Tonight: Brooks & Dunn, Liars, Rosanne Cash, Christopher Francis & Son

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Brooks & Dunn, with Jason Aldean, Tyler Dickerson. Tacoma Dome, 2727 E. D St., 253-272-3663. 7:30 p.m. $49.75-$65.75. In this era of mega-reunions and triumphant

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Tonight: Brooks & Dunn, Liars, Rosanne Cash, Christopher Francis & Son

  • Tonight: Brooks & Dunn, Liars, Rosanne Cash, Christopher Francis & Son

  • ">

    Brooks-and-Dunn.jpg
    Brooks & Dunn, with Jason Aldean, Tyler Dickerson. Tacoma Dome, 2727 E. D St., 253-272-3663. 7:30 p.m. $49.75-$65.75. In this era of mega-reunions and triumphant comebacks, Brooks & Dunn are doing the opposite--calling it quits. After being introduced 20 years ago by Arista Records, the aspiring Nashville songwriters went on to become the biggest selling duo in music history, even bigger than Simon & Garfunkel. Now that they're breaking up, it's easier to assess their body of work. Though they did give us "Boot Scootin' Boogie," they also delivered countless songs of actual substance concerned with the human condition in small town U.S.A, ones that had little to do with religion or political affiliation. And that is the root of B&D's success--like Oprah, they were unifiers, not dividers. They pleased the alt-country crowd with Red Dirt Road and gave line-dancers an anthem ("Boot Scootin' Boogie"). And they made millions and millions of dollars while working-class rednecks cheered them on. Only in America. BRIAN J. BARR

    Liars, with Fol Chen, Flexions. Neumos, 925 E. Pike St., 709-9467. 8 p.m. $13. The noise-punk trio Liars are always on the lookout for inspiration - they conceived one album after moving to a cabin in the woods of New Jersey to study witchcraft; another was recorded in East Berlin and follows two fictitious characters named Drum and Mount Heart Attack. But the band's latest record, Sisterworld, was written as a reflection of the seedy side of life in L.A., the city where they all first met. Sisterworld has a manic temperament, sometimes slowing down to a sludgy drag, sometimes kicking to life with wailing organs, thrashing drums, and lead singer Angus Andrews' startlingly guttural vocals. It's a thrillingly aggressive and chaotic effect. ERIN K. THOMPSON

    Rosanne Cash. Moore Theatre, 1932 Second Ave., 877-STG-4TIX. 8 p.m. $30-$45. It's often a difficult path when children try to follow in the footsteps of their famous parents; most times they're crushed by the weight of expectations. Not so for Rosanne Cash, Johnny's eldest daughter. She's fashioned a tremendous discography of her own over the past three decades, earned Grammys, written notable short fiction and essays, and furthered the Cash family legacy in her own unique way. Tonight, she'll sit onstage with NPR's Michele Norris - host of All Things Considered - for a wide-ranging conversation about her work and her family. Of course, Cash will also perform a bunch of her own tunes and a few traditional country standards, too. MICHAEL ALAN GOLDBERG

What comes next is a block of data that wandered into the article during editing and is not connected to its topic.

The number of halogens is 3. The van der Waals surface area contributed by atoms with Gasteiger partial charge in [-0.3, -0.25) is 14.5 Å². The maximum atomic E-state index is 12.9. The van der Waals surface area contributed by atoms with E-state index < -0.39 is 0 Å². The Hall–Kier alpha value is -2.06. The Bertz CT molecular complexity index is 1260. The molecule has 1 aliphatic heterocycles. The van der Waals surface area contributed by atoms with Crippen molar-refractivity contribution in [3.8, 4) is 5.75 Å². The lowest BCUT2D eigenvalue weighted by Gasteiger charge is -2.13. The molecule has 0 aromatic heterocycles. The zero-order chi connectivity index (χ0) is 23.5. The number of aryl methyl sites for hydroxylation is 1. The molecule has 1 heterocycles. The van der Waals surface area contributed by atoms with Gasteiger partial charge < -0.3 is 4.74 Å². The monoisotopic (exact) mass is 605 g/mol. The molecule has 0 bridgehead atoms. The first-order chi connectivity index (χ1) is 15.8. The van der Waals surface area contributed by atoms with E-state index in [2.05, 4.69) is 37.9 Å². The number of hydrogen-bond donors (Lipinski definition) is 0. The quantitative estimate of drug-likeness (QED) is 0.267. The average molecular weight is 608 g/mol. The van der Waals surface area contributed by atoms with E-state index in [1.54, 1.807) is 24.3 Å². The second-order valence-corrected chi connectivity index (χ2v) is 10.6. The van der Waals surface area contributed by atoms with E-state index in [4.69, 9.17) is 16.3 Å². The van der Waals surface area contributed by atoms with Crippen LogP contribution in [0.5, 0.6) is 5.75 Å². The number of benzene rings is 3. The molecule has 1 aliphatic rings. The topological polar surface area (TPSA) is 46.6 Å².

Christopher Francis & Son, with Shenandoah, Kaylee Cole. Jewelbox/Rendezvous, 2322 Second Ave., 441-5823. 10:30 p.m. $7. This Olympia concern fronted by one Christopher Francis is at once a soul-fueled, operatic trio of riff-rockers, and absurd exhibitionists who drop rhymes and pseudo covers on stage that may or may not be planned. They're spastic. They're irreverent to the point that they're dead serious. They sometimes keep time on a dustpan, an "instrument" that gets a cameo on their self-titled cassette. When Francis stares into the nothing--like I saw him do at Olympia's Northern, in March--the way the rest of us stare into the bathroom mirror, you wonder what's on his mind, until he says it: "Don't go chasing waterfalls! Please stick to the rivers and the lakes that we're used to!" CHRIS KORNELIS

     
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